Burrell graduate Hydock awash in water polo talent |
District College

Burrell graduate Hydock awash in water polo talent

Gannon water polo coach Sean Morphy said his team is comprised of players from high school and Olympic development programs.

Incoming senior Jessica Hydock, however, is an exception.

Hydock is a Burrell graduate, and the WPIAL does not sponsor water polo.

That did not stop Hydock, who had been a member of the Buccaneers swim team and served as team captain, from jumping into the sport and continuing her aquatic career.

“Our high school swimming coach, Diane Swigart, had us play water polo in swimming practice,” Hydock said. “I liked it and learned the correct way to play. When I went to Gannon, I spoke with (then-coach) Don Sherman, and he suggested that I walk on to see what it was like playing on the collegiate level.”

Swigart is a member of the Collegiate Water Polo Association Hall of Fame.

Sherman resigned following Hydock’s sophomore season to focus on his duties as associate athletic director. He was replaced by Morphy.

“The fact that Jess decided to pick up water polo at the collegiate level was really tough,” Morphy said. “Our program and schedule requires a lot of time to put into something you have never done before, but Jess was at practice daily and worked to make herself better to help the team.”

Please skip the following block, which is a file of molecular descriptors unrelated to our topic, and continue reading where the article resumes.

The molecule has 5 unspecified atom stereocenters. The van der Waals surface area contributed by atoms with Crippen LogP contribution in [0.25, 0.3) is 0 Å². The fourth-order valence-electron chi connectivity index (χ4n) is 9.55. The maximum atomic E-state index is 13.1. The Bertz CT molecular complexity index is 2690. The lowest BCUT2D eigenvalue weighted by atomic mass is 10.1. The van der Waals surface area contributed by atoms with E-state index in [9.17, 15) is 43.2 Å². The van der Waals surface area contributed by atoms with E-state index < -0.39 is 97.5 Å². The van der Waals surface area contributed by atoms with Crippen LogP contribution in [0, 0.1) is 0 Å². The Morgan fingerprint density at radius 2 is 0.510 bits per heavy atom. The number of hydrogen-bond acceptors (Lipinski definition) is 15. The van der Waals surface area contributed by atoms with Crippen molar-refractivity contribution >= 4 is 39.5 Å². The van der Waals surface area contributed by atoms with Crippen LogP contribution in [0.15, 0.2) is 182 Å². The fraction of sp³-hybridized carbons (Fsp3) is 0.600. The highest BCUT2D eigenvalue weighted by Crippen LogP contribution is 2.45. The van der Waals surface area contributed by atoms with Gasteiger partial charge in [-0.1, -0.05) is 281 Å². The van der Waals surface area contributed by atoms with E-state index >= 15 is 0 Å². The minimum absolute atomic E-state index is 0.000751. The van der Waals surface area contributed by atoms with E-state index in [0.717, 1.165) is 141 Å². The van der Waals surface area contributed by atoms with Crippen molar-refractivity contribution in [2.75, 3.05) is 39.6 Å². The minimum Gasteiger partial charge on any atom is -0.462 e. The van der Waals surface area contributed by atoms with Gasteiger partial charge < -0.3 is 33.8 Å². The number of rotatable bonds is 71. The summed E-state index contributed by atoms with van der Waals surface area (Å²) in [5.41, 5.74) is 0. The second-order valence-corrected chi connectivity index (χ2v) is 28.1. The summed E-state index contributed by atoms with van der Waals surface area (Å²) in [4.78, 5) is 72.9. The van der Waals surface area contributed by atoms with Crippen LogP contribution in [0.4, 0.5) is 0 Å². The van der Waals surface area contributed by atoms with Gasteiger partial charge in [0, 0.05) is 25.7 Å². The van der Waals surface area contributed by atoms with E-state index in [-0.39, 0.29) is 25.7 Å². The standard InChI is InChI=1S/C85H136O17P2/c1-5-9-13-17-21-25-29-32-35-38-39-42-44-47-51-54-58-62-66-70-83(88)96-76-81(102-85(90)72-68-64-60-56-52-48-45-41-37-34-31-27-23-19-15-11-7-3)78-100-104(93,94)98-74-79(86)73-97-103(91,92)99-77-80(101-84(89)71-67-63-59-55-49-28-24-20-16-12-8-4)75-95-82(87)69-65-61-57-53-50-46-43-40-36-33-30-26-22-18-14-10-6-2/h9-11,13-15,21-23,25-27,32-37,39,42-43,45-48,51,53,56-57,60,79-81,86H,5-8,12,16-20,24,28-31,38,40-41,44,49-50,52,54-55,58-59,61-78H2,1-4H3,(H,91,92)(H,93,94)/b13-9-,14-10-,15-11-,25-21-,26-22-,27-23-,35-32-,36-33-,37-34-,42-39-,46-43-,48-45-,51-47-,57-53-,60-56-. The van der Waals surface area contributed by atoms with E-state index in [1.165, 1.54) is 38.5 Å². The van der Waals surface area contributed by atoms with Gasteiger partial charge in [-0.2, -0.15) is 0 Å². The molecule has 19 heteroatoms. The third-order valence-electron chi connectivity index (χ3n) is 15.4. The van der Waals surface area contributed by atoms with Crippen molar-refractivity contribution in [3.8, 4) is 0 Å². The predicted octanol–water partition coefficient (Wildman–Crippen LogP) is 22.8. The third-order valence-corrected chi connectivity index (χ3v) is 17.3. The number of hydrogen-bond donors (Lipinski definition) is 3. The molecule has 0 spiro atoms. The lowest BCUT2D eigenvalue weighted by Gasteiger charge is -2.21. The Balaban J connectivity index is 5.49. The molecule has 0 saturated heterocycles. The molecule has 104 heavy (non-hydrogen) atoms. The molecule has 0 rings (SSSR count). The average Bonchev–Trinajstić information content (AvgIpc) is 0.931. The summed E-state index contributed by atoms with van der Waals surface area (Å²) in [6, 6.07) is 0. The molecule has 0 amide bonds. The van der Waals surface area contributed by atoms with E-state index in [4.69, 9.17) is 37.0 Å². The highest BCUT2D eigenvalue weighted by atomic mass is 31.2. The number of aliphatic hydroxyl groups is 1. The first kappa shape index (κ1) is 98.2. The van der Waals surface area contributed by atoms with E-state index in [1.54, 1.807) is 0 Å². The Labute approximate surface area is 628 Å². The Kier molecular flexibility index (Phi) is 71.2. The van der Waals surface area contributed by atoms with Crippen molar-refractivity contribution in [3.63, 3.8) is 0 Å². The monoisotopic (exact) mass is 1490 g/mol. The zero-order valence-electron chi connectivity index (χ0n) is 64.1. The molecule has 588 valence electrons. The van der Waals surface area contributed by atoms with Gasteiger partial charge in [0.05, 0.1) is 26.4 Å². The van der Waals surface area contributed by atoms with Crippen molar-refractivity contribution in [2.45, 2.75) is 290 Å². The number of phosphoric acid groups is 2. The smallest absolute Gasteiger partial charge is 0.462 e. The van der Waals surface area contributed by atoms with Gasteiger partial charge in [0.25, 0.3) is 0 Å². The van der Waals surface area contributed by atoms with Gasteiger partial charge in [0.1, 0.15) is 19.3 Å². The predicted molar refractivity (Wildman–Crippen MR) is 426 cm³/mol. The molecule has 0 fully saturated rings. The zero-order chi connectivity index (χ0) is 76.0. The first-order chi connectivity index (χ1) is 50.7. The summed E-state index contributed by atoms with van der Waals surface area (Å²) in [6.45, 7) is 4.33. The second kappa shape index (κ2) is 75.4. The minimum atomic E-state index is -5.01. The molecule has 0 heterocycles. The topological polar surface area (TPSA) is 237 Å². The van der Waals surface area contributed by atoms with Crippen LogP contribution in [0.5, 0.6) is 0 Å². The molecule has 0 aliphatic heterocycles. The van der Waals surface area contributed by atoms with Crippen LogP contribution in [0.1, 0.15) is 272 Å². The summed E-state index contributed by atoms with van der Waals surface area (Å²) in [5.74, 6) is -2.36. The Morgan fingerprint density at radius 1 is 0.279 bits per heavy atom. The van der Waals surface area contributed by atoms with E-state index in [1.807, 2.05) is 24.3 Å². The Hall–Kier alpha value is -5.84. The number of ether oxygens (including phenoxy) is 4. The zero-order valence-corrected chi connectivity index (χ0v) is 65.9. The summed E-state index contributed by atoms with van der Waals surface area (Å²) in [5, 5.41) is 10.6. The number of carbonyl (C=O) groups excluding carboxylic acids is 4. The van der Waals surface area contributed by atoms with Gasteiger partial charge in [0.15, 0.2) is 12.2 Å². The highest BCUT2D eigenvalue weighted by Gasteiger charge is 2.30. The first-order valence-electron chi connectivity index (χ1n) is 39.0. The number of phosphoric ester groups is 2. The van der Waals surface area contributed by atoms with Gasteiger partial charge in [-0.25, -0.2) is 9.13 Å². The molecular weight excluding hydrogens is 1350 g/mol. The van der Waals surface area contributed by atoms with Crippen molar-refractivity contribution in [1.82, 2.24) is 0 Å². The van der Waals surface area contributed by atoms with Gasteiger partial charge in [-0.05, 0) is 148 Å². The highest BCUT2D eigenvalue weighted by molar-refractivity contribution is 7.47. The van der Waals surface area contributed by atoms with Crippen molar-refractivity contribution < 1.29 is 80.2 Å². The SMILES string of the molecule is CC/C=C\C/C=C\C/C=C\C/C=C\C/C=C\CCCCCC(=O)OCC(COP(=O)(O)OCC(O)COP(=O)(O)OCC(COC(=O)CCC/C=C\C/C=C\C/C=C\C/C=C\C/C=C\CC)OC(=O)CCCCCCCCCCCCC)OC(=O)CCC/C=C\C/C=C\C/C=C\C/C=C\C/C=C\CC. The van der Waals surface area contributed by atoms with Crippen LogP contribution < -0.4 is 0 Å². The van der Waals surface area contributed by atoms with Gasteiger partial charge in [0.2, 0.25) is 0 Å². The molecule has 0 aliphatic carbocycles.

Hydock is enrolled in Gannon’s nursing program and is a member of the International Nursing Honor Society. She played in all 20 games this past season.

“In college, I wanted to try something different, and I’ve enjoyed the challenges of water polo,” she said.

Hydock’s water polo position is driver, basically a utility position, explained Morphy, adding water polo has only three specialty positions: goalie, hole set and defensive hole set.

Morphy said the Knights endured a tough season, which didn’t offer utility players considerable playing time.

Hydock, who participated in the 200- and 500-yard butterfly and individual medley at Burrell, noted her first goal came against Grove City.

“Jess’ strength comes in her tenacity,” Morphy said. “She is a really tough player and gives 100 percent all the time, especially in practice to help the team improve. Water polo is physically exhausting, and Jess has adapted to the game and the rigorous style of play. Jess is very smart and passionate, and those attributes are evident in her game. She has gotten stronger every season.”

Hydock said water polo is played in a regulation-size pool. Players are not permitted to touch the bottom of the pool or it becomes a turnover.

“We tread water a lot,” Hydock said with a laugh. “We may be in the water for 30 seconds and already need a break from sprinting back and forth. You can be in excellent shape but still need that break.”

Hydock said her first game as a freshman marked the first time she had seen an organized water polo game. She suffered a concussion in her sophomore season when she was struck in the head with a ball. She plodded her way back into the water.

“Getting back in the water this year has been worth the work,” she said.

College water polo season runs from February to May.

Gannon finished 6-14 last season and was seeded sixth in the six-team Western Water Polo Association (WWPA) championships.

Les Harvath is a freelance writer.

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